Speech by George Robertson, Secretary General of NATO, at the Meeting of the NATO-UKRAINE Commission
Ukraine, Kyiv, March 01, 2000 # 12
Welcome to the first meeting of the NATO-Ukraine Commission in Ukraine. Let me extend a warm word of thanks to my friend Borys Tarasyuk, whom we have long known at NATO, and to whom we owe much of the success of the NATO-Ukraine distinctive partnership over the last several years, for having invited the members of the North Atlantic Council to Ukraine. It is an honour and a privilege for us to be here.
The NATO-Ukraine Commission was created by the NATO-Ukraine Charter, signed in Madrid on 7 July 1007 by Allied Heads of State and Government and President Kuchma. It reflects both the Alliance's and Ukraine's belief that, together, we have a unique opportunity to significantly contribute to Euro-Atlantic security and stability. The re-election of President Kuchma is a sign of the continued Ukrainian commitment to this partnership. Allies welcome and reciprocate this commitment.
Over the last few months, we have made substantial progress in giving life to the Charter. The Work Plan for 1999 has been implemented satisfactorily, and the quality of our cooperation has increased. Likewise, the Work Plan for 2000 is being implemented in earnest, and our visit here, just a few weeks after my own first trip to Ukraine, bears witness to this.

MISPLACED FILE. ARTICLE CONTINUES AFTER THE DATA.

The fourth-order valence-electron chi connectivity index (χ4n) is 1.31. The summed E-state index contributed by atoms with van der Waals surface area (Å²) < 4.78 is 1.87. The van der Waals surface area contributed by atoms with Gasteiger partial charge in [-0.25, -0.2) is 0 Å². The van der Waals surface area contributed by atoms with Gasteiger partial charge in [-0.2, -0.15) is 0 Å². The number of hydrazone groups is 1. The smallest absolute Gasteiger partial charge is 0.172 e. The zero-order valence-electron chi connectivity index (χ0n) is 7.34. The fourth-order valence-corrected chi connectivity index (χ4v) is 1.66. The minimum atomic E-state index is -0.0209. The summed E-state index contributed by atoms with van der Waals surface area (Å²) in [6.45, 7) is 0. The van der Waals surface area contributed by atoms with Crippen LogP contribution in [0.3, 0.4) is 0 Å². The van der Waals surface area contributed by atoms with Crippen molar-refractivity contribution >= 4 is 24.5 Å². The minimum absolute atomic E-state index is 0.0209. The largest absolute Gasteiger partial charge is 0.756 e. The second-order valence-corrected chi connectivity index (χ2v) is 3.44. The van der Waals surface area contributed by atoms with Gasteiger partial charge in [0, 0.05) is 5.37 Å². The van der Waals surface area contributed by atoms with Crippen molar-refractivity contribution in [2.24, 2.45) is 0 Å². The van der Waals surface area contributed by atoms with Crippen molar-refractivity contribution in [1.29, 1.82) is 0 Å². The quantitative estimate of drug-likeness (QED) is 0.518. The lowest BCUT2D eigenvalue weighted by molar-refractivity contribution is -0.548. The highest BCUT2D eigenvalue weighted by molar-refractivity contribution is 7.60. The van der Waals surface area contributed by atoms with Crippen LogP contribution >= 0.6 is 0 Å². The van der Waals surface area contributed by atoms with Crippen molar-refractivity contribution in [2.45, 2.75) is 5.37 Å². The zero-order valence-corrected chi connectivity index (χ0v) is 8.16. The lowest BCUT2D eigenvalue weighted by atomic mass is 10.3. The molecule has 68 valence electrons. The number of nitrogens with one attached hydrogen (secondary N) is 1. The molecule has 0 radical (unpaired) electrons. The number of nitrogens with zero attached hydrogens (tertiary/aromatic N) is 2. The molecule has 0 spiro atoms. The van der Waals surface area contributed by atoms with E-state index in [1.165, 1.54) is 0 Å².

We continue to build on an already impressive record. Ukraine was one of the first partners to open a full-fledged mission at NATO Headquarters, as well as a military mission as part of the Ukrainian Mission.
The NATO Information and Documentation Centre in Kyiv - which was inaugurated in May 1997 -continues to play an important role in enhancing information efforts in Ukraine.
Last year we have added a NATO Liaison Office to our presence in Kyiv, and my staff has been working in Kyiv both to facilitate Ukraine's full participation in PfP and to enhance contacts between NATO and Ukrainian authorities. This office is now fully staffed and operational, and will contribute to help Ukraine in the arduous task of reforming its defence establishment.
The recent past also saw concrete cooperation in the field of civil emergency planning, with NATO Allies cooperating with Ukrainian counterparts in repairing the damage caused by natural disasters in Western Ukraine. This area of cooperation will be a subject for further consultations today.
In the field of economic co-operation, NATO has also provided language retraining for retired military personnel, to help them integrate in civil society after they leave the armed forces.
Last. but by no means least. NATO and Ukraine have been cooperating, under difficult circumstances, first in Bosnia, and then in bringing peace to Kosovo, thus demonstrating that our partnership Is not just a fair-weather affair.
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